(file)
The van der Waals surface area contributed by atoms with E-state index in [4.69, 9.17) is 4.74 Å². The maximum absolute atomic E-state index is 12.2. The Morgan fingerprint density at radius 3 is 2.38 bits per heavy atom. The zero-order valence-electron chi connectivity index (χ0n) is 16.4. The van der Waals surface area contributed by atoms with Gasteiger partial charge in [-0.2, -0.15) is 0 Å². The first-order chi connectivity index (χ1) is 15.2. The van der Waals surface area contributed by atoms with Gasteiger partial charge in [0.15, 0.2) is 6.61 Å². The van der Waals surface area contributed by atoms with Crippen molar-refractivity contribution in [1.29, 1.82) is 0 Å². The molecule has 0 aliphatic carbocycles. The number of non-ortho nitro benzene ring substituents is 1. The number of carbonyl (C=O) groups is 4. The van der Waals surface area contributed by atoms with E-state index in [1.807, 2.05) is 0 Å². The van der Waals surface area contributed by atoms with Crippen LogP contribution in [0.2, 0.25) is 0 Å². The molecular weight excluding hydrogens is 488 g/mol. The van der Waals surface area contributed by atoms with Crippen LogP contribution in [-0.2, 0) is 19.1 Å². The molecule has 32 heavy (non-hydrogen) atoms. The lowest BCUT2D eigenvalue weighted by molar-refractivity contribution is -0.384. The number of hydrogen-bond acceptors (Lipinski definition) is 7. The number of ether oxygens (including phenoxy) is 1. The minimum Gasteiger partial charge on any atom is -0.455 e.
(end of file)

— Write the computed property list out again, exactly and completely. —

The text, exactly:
The van der Waals surface area contributed by atoms with E-state index in [4.69, 9.17) is 4.74 Å². The maximum absolute atomic E-state index is 12.2. The Morgan fingerprint density at radius 3 is 2.38 bits per heavy atom. The zero-order valence-electron chi connectivity index (χ0n) is 16.4. The van der Waals surface area contributed by atoms with Gasteiger partial charge in [-0.2, -0.15) is 0 Å². The first-order chi connectivity index (χ1) is 15.2. The van der Waals surface area contributed by atoms with Gasteiger partial charge in [0.15, 0.2) is 6.61 Å². The van der Waals surface area contributed by atoms with Crippen molar-refractivity contribution in [1.29, 1.82) is 0 Å². The molecule has 0 aliphatic carbocycles. The number of non-ortho nitro benzene ring substituents is 1. The number of carbonyl (C=O) groups is 4. The van der Waals surface area contributed by atoms with E-state index in [1.807, 2.05) is 0 Å². The van der Waals surface area contributed by atoms with Crippen LogP contribution in [0.2, 0.25) is 0 Å². The molecular weight excluding hydrogens is 488 g/mol. The van der Waals surface area contributed by atoms with Crippen LogP contribution in [-0.2, 0) is 19.1 Å². The molecule has 32 heavy (non-hydrogen) atoms. The lowest BCUT2D eigenvalue weighted by molar-refractivity contribution is -0.384. The number of hydrogen-bond acceptors (Lipinski definition) is 7. The number of ether oxygens (including phenoxy) is 1. The minimum Gasteiger partial charge on any atom is -0.455 e.